Mr Johnson had earlier told ITV News: "I believe people will see the change very quickly, but, what would be catastrophic would be to ask the NHS to run a four-day week - that's going to be absolutely chaotic for waiting times and GP surgeries."
He warned that a Labour government would "rack up such colossal debt" that it would be impossible to invest the necessary money into the health service.
The new NHS data shows that one in six patients waited longer than four hours in A&E in England during October - the worst ever performance since the four-hour target was introduced in 2004.
Some 83.6% of patients arriving at A&E were treated or admitted in four hours.
The target is 95% but it has not been met since July 2015.
The data also showed that in September, 84.8% of patients started treatment within 18 weeks against a target of 92%.
The target was last met in February 2016.
The target to start cancer treatment within 62 days of an urgent referral is also being missed.
Some 76.9% of cancer patients started treatment in 62 days in September, below the 85% target.
Overall, more than 4.4 million patients are on the waiting list.
The data comes as the Royal College of Surgeons called on political leaders to keep the 18-week wait for planned treatment - which is currently under review and could be scrapped.
Nuffield Trust chief economist Professor John Appleby said: "These figures show the next government will immediately be faced with one of the bleakest winters in the NHS's history."
Prof Appleby added: "We have many months to go until seasonal pressures really hit the NHS, but October has already seen an unprecedented slump, with performance against the main A&E target worse than ever.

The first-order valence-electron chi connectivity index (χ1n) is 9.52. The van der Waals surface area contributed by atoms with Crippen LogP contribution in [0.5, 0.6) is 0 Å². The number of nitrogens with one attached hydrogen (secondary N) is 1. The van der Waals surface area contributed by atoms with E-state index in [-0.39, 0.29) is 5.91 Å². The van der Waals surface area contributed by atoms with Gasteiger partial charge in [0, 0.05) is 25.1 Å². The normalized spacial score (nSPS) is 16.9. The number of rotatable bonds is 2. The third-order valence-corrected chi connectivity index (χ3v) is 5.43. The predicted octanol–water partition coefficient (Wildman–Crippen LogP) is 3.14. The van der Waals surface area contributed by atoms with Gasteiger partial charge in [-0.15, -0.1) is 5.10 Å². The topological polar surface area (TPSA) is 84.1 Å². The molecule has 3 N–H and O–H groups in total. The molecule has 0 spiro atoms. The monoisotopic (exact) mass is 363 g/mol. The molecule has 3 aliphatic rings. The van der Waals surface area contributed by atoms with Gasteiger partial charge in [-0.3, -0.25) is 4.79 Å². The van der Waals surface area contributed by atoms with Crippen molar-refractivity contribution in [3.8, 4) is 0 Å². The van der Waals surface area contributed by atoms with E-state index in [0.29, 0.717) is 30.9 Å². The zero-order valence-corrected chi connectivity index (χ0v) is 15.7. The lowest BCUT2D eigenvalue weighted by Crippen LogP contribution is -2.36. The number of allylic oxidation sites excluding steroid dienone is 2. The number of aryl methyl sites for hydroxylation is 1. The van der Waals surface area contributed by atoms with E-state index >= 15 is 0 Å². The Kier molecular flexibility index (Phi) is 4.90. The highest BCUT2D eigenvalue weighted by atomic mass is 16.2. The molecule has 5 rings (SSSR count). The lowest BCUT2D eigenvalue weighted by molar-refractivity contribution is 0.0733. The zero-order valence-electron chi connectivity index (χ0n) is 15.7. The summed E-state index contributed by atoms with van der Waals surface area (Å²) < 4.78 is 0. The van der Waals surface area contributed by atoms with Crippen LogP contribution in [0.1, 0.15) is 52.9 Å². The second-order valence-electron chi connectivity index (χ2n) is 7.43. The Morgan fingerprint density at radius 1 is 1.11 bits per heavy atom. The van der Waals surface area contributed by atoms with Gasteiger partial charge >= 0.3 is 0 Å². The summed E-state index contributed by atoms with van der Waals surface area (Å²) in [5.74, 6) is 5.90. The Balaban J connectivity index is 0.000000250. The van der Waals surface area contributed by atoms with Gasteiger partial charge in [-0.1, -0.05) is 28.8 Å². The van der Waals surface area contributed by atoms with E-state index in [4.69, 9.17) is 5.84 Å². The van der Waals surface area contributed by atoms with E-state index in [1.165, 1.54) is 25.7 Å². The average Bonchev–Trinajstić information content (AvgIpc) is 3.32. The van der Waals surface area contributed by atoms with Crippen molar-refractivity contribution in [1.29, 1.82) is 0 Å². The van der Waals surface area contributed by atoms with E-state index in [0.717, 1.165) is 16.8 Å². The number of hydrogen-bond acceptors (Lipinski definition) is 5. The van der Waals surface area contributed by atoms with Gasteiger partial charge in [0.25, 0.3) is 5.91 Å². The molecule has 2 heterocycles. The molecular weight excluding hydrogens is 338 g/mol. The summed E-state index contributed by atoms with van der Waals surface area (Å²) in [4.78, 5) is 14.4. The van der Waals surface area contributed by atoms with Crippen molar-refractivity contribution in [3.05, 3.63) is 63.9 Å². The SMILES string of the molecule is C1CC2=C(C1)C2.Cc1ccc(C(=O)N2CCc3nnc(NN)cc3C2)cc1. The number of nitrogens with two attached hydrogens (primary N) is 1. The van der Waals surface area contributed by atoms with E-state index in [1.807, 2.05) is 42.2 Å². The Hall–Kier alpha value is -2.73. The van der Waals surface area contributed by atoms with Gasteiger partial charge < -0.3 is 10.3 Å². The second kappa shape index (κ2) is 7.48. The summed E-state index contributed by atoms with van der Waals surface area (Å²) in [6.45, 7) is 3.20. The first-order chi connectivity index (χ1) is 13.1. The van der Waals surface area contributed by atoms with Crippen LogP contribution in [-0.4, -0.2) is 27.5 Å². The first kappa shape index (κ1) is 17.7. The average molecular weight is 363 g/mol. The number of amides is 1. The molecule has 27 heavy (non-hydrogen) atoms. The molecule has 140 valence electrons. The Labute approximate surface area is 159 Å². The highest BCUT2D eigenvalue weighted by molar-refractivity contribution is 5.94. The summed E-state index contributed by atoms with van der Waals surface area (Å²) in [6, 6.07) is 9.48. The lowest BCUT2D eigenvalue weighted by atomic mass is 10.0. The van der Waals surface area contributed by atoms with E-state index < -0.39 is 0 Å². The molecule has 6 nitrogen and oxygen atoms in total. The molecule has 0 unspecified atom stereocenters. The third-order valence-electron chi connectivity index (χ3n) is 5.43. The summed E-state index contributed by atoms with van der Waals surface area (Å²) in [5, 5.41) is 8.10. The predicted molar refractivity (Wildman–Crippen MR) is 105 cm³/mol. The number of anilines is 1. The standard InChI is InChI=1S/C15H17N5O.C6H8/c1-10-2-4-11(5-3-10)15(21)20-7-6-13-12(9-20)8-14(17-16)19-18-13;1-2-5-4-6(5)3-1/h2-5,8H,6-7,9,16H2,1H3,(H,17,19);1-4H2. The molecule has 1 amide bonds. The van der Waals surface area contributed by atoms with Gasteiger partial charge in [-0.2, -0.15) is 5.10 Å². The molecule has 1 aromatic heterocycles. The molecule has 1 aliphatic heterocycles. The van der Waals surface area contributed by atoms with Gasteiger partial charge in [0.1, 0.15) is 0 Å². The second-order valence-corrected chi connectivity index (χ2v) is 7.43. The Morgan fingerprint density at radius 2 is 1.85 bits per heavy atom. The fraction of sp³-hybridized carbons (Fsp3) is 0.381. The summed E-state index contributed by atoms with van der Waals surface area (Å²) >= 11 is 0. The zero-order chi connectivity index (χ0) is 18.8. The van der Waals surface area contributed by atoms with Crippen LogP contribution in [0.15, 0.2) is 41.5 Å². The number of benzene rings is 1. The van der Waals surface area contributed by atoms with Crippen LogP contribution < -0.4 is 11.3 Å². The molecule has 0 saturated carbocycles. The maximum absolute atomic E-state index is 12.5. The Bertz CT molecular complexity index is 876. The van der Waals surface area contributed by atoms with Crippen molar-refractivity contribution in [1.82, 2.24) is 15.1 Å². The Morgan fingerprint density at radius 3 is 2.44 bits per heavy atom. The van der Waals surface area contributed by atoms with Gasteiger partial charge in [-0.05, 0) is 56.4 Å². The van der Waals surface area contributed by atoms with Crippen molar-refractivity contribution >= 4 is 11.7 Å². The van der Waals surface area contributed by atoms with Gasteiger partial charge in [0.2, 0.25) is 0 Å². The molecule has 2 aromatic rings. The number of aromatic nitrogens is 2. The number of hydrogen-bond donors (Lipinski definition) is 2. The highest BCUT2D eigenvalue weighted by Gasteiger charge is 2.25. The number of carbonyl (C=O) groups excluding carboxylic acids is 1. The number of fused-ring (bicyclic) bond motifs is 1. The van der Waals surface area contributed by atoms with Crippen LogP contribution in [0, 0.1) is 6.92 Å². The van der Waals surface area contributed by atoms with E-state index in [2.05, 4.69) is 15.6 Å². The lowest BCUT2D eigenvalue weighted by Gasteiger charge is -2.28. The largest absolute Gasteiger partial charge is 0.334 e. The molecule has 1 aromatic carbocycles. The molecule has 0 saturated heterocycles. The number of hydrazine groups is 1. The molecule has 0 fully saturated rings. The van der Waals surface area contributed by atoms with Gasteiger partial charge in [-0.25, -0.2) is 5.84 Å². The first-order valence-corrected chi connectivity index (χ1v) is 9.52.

"The health service is seeing far more patients, yet one in six is now waiting more than four hours in A&E.
"If the usual trends continue after Christmas, that would head towards one in five.
"Meanwhile, the number of people waiting on trolleys in corridors because no beds are available has already hit 80,000 - something we have only seen before in the very coldest part of the year.
"If this trend keeps going, I fear we could see 100,000 people stuck on trolleys this coming January.
"As the election promises roll in, we should be under no illusion about the money, staff and time it will take to turn this situation around."
Richard Murray, chief executive of the King's Fund, said: "Amidst the political rhetoric of the General Election campaign, today's statistics lay bare the stark reality for patients across the country who are struggling to access NHS hospital services."
An NHS spokesperson said: "These figures show that while NHS staff are looking after a markedly higher number of older and sicker patients, a higher number of patients are being seen quickly than a year ago."
In March, NHS England announced proposals to scrap the key targets for patients to be seen in A&E within four hours, or to receive an operation within 18 weeks.
Under new targets being piloted, those patients with the most serious conditions such as heart attacks, strokes and sepsis, would receive rapid treatment within an hour, while people with more minor conditions can expect to wait longer in A&E.
Data would be published on how long patients spend on average in A&E and the 18-week target would be replaced by an average marker of the time it takes to start treatment.